A “Families Belong Together” demonstration on Thursday in the Rio Grande Valley of Texas — ground zero for President Donald Trump’s “zero tolerance” policy — climaxed with protesters noisily advancing on a federal court building. Migrant parents have been criminally prosecuted there since early May, when the government started taking their children after the refugee families were apprehended crossing the southern border.
The demonstration had been organized by the American Civil Liberties Union of Texas and several other groups. To get to Brownsville, a small city with palm trees in deep South Texas, people signed up to ride for hours on chartered buses from the state’s big cities. As late as the day before the rally, the ACLU was expecting 2,000 people to attend.
The protest began at 11 a.m. in a city park next to the courthouse, with speeches, music, and a comedian. A picnic atmosphere prevailed until about 1:30 p.m., when organizers played the now-infamous tape of detained children sobbing in Border Patrol detention. Then the demonstrators were asked to move on the federal courthouse, just yards away.
The mood quickly turned steely, with ever intensifying cries of “Sí se puede!” and “Shut it down!” A buzzing hive of demonstrators formed lines, and several got flush against the courthouse front door, next to burly men in Department of Homeland Security uniforms. Things felt tense.
But no protesters were arrested. Instead, a handful were allowed in, including five women from church-based groups, most of them wearing clerical garb. One pressed her palms together in prayer as she completed her metal detector inspection.
But once inside the courthouse, the religious women had nowhere to go, because by then the only remaining proceedings were for felonies such as homicides and attempted distribution of meth. The protest’s organizers seemed not to have checked the online court docket, which made clear that the courthouse’s quantum of “zero tolerance” mass trials that day were scheduled for the morning, not the afternoon. They’d ended before the protest even started.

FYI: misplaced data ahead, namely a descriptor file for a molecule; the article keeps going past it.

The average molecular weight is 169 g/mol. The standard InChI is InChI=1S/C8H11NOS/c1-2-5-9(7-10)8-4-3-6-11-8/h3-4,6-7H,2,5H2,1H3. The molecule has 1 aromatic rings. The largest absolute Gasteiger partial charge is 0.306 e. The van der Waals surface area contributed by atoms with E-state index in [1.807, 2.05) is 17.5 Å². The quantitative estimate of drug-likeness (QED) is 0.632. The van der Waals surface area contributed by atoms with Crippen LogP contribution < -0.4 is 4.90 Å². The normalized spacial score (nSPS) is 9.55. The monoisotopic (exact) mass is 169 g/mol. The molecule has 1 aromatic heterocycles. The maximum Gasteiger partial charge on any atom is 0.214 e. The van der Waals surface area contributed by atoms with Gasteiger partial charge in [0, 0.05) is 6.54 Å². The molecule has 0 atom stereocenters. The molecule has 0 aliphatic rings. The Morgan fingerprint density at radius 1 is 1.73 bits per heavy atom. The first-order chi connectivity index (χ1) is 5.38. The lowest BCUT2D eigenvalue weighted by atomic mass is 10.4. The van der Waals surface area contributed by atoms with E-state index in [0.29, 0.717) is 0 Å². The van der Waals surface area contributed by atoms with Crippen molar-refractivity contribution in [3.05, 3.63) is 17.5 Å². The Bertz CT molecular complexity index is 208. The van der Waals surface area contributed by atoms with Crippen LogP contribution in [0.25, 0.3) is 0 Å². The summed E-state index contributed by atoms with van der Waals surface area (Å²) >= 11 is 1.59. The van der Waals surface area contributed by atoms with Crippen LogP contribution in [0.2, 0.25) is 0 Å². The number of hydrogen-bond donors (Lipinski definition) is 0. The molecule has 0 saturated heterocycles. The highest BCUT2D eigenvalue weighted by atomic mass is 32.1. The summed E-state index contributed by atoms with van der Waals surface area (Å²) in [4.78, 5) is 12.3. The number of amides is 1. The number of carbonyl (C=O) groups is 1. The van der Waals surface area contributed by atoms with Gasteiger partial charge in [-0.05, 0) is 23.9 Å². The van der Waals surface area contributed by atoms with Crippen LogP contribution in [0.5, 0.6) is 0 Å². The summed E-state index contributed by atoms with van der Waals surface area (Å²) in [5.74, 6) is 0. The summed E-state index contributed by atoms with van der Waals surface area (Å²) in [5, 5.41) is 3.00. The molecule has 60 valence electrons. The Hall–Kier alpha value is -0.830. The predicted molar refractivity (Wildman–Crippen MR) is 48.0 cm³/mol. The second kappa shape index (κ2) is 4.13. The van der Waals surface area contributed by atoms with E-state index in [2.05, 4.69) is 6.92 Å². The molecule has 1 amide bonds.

The oversight was ironic, because if the protesters had witnessed the morning session, they might well have rioted.
As of June 20, when the executive order banning family separation was issued, more than 2,000 children had been taken from their parents. Subsequent to the order, adult members of families caught crossing the border are supposed to be spared from criminal prosecution so that they can remain with their kids. The change was reflected Thursday in defendant demographics. In Brownsville, 18 defendants stood in front of the judge, downcast and clanking in waist chains and handcuffs. They were mainly Mexicans; only four were from Central America. Seventeen had crossed the border alone.
But the 18th defendant was a diminutive and very tired looking man from El Salvador named Aquino. When the judge asked the group if anyone had a child taken, Aquino piped up in Spanish, “Me!”
“I thought they weren’t supposed to be separating them,” the judge interjected. “Do you know where the child is?” he asked the assistant U.S. attorney, a young woman.
“I’ll have an answer momentarily,” she said. And she did, after another government attorney trotted over a few minutes later with a folder. “He’s at Southwest Key Casa Padre,” the prosecutor said. That is the Brownsville children’s shelter, based in an old Walmart, that refused to let Oregon Sen. Jeff Merkley in for a visit.
Aquino had been separated from his child 11 days earlier — a couple of days before the executive order. This was the first he’d heard of the boy’s whereabouts. “Deseo ver a mi hijo,” he said, his voice choking. “I want to see my son.”
“You are going to be turned over to the immigration authorities,” the judge said. “How that gets sorted out is their call.”